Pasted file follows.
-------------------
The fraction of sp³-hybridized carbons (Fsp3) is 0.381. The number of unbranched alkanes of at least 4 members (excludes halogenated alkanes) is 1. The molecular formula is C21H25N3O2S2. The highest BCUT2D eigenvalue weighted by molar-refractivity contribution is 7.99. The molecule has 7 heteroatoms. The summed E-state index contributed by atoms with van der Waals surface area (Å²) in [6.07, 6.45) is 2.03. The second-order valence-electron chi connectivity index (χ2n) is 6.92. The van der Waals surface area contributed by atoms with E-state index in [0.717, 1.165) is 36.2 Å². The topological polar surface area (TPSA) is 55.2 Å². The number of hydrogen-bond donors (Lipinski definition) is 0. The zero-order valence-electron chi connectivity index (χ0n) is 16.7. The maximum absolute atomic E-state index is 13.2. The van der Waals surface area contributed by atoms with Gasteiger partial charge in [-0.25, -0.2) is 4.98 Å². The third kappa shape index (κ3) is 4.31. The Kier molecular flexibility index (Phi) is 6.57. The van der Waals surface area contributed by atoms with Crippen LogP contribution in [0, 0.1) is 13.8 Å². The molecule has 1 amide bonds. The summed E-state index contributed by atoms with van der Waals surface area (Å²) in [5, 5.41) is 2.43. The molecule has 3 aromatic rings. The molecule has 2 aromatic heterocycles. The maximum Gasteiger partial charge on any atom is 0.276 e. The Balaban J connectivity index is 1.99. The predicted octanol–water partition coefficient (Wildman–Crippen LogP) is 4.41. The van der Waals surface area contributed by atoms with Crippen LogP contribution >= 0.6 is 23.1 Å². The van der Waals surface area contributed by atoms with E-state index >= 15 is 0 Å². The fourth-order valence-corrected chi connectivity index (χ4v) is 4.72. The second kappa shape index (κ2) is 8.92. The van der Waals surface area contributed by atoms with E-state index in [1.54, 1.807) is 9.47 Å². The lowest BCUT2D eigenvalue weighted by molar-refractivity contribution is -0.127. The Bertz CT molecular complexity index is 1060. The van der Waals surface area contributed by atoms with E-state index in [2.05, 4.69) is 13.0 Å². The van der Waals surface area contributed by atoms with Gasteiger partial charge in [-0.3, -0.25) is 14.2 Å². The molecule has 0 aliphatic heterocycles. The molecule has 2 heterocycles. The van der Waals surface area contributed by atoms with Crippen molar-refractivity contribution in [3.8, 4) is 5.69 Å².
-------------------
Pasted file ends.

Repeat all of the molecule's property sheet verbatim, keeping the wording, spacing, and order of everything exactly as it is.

The fraction of sp³-hybridized carbons (Fsp3) is 0.381. The number of unbranched alkanes of at least 4 members (excludes halogenated alkanes) is 1. The molecular formula is C21H25N3O2S2. The highest BCUT2D eigenvalue weighted by molar-refractivity contribution is 7.99. The molecule has 7 heteroatoms. The summed E-state index contributed by atoms with van der Waals surface area (Å²) in [6.07, 6.45) is 2.03. The second-order valence-electron chi connectivity index (χ2n) is 6.92. The van der Waals surface area contributed by atoms with E-state index in [0.717, 1.165) is 36.2 Å². The topological polar surface area (TPSA) is 55.2 Å². The number of hydrogen-bond donors (Lipinski definition) is 0. The zero-order valence-electron chi connectivity index (χ0n) is 16.7. The maximum absolute atomic E-state index is 13.2. The van der Waals surface area contributed by atoms with Gasteiger partial charge in [-0.25, -0.2) is 4.98 Å². The third kappa shape index (κ3) is 4.31. The Kier molecular flexibility index (Phi) is 6.57. The van der Waals surface area contributed by atoms with Crippen LogP contribution in [0, 0.1) is 13.8 Å². The molecule has 1 amide bonds. The summed E-state index contributed by atoms with van der Waals surface area (Å²) in [5, 5.41) is 2.43. The molecule has 3 aromatic rings. The molecule has 2 aromatic heterocycles. The maximum Gasteiger partial charge on any atom is 0.276 e. The Balaban J connectivity index is 1.99. The predicted octanol–water partition coefficient (Wildman–Crippen LogP) is 4.41. The van der Waals surface area contributed by atoms with Crippen LogP contribution >= 0.6 is 23.1 Å². The van der Waals surface area contributed by atoms with E-state index >= 15 is 0 Å². The fourth-order valence-corrected chi connectivity index (χ4v) is 4.72. The second kappa shape index (κ2) is 8.92. The van der Waals surface area contributed by atoms with E-state index in [1.54, 1.807) is 9.47 Å². The lowest BCUT2D eigenvalue weighted by molar-refractivity contribution is -0.127. The Bertz CT molecular complexity index is 1060. The van der Waals surface area contributed by atoms with E-state index in [2.05, 4.69) is 13.0 Å². The van der Waals surface area contributed by atoms with Gasteiger partial charge in [-0.3, -0.25) is 14.2 Å². The molecule has 0 aliphatic heterocycles. The molecule has 2 heterocycles. The van der Waals surface area contributed by atoms with Crippen molar-refractivity contribution in [3.8, 4) is 5.69 Å².